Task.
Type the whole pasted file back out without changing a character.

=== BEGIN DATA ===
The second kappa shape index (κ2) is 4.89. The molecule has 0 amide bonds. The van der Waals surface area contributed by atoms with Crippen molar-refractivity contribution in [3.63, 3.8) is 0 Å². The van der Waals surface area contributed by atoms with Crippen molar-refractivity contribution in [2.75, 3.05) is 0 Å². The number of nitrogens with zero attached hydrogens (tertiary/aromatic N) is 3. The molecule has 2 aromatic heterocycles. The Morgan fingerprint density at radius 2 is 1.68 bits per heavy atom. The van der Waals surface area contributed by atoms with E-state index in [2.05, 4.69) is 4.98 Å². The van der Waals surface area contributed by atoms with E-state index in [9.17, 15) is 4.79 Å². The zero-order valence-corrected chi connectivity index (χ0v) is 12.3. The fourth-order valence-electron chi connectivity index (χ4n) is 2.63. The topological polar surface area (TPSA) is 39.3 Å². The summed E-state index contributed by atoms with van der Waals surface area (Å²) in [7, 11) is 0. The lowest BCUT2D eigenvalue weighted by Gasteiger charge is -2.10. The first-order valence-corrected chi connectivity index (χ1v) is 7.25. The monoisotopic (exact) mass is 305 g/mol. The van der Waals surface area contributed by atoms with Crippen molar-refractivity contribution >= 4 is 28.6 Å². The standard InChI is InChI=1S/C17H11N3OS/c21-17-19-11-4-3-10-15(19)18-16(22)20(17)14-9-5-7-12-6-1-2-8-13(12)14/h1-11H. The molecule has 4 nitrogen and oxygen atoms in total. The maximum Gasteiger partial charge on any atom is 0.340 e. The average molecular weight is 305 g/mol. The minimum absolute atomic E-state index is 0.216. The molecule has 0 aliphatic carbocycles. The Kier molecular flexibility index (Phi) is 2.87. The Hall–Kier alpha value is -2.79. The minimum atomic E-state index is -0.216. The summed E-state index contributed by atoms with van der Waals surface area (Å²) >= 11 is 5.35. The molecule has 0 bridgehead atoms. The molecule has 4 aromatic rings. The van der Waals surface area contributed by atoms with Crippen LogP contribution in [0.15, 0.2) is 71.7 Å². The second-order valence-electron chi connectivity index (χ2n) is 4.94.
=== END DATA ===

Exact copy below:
The second kappa shape index (κ2) is 4.89. The molecule has 0 amide bonds. The van der Waals surface area contributed by atoms with Crippen molar-refractivity contribution in [3.63, 3.8) is 0 Å². The van der Waals surface area contributed by atoms with Crippen molar-refractivity contribution in [2.75, 3.05) is 0 Å². The number of nitrogens with zero attached hydrogens (tertiary/aromatic N) is 3. The molecule has 2 aromatic heterocycles. The Morgan fingerprint density at radius 2 is 1.68 bits per heavy atom. The van der Waals surface area contributed by atoms with E-state index in [2.05, 4.69) is 4.98 Å². The van der Waals surface area contributed by atoms with E-state index in [9.17, 15) is 4.79 Å². The zero-order valence-corrected chi connectivity index (χ0v) is 12.3. The fourth-order valence-electron chi connectivity index (χ4n) is 2.63. The topological polar surface area (TPSA) is 39.3 Å². The summed E-state index contributed by atoms with van der Waals surface area (Å²) in [7, 11) is 0. The lowest BCUT2D eigenvalue weighted by Gasteiger charge is -2.10. The first-order valence-corrected chi connectivity index (χ1v) is 7.25. The monoisotopic (exact) mass is 305 g/mol. The van der Waals surface area contributed by atoms with Crippen molar-refractivity contribution >= 4 is 28.6 Å². The standard InChI is InChI=1S/C17H11N3OS/c21-17-19-11-4-3-10-15(19)18-16(22)20(17)14-9-5-7-12-6-1-2-8-13(12)14/h1-11H. The molecule has 4 nitrogen and oxygen atoms in total. The maximum Gasteiger partial charge on any atom is 0.340 e. The average molecular weight is 305 g/mol. The minimum absolute atomic E-state index is 0.216. The molecule has 0 aliphatic carbocycles. The Kier molecular flexibility index (Phi) is 2.87. The Hall–Kier alpha value is -2.79. The minimum atomic E-state index is -0.216. The summed E-state index contributed by atoms with van der Waals surface area (Å²) >= 11 is 5.35. The molecule has 0 bridgehead atoms. The molecule has 4 aromatic rings. The van der Waals surface area contributed by atoms with Crippen LogP contribution in [0.15, 0.2) is 71.7 Å². The second-order valence-electron chi connectivity index (χ2n) is 4.94.